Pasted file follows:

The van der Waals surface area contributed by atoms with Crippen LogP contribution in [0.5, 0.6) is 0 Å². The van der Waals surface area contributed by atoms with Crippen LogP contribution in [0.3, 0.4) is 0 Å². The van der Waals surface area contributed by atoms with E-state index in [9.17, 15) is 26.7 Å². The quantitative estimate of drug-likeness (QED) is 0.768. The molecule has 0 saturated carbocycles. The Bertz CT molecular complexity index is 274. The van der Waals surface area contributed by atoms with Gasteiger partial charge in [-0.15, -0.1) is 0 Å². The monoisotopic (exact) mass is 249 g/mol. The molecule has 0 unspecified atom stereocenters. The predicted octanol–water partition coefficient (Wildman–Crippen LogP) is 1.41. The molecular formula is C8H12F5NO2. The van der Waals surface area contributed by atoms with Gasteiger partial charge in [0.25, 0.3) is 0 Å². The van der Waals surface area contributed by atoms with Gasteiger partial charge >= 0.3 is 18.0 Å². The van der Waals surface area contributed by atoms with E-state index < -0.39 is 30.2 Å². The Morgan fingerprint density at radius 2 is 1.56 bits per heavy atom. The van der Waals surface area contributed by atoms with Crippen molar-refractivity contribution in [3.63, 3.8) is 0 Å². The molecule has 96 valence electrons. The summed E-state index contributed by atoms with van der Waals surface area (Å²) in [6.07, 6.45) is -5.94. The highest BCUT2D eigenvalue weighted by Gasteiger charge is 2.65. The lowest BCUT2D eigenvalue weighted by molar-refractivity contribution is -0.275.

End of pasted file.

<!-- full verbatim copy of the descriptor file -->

The van der Waals surface area contributed by atoms with Crippen LogP contribution in [0.5, 0.6) is 0 Å². The van der Waals surface area contributed by atoms with Crippen LogP contribution in [0.3, 0.4) is 0 Å². The van der Waals surface area contributed by atoms with E-state index in [9.17, 15) is 26.7 Å². The quantitative estimate of drug-likeness (QED) is 0.768. The molecule has 0 saturated carbocycles. The Bertz CT molecular complexity index is 274. The van der Waals surface area contributed by atoms with Gasteiger partial charge in [-0.15, -0.1) is 0 Å². The monoisotopic (exact) mass is 249 g/mol. The molecule has 0 unspecified atom stereocenters. The predicted octanol–water partition coefficient (Wildman–Crippen LogP) is 1.41. The molecular formula is C8H12F5NO2. The van der Waals surface area contributed by atoms with Gasteiger partial charge in [0.25, 0.3) is 0 Å². The van der Waals surface area contributed by atoms with Gasteiger partial charge >= 0.3 is 18.0 Å². The van der Waals surface area contributed by atoms with E-state index < -0.39 is 30.2 Å². The Morgan fingerprint density at radius 2 is 1.56 bits per heavy atom. The van der Waals surface area contributed by atoms with Crippen molar-refractivity contribution in [3.63, 3.8) is 0 Å². The molecule has 96 valence electrons. The summed E-state index contributed by atoms with van der Waals surface area (Å²) in [6.07, 6.45) is -5.94. The highest BCUT2D eigenvalue weighted by Gasteiger charge is 2.65. The lowest BCUT2D eigenvalue weighted by molar-refractivity contribution is -0.275.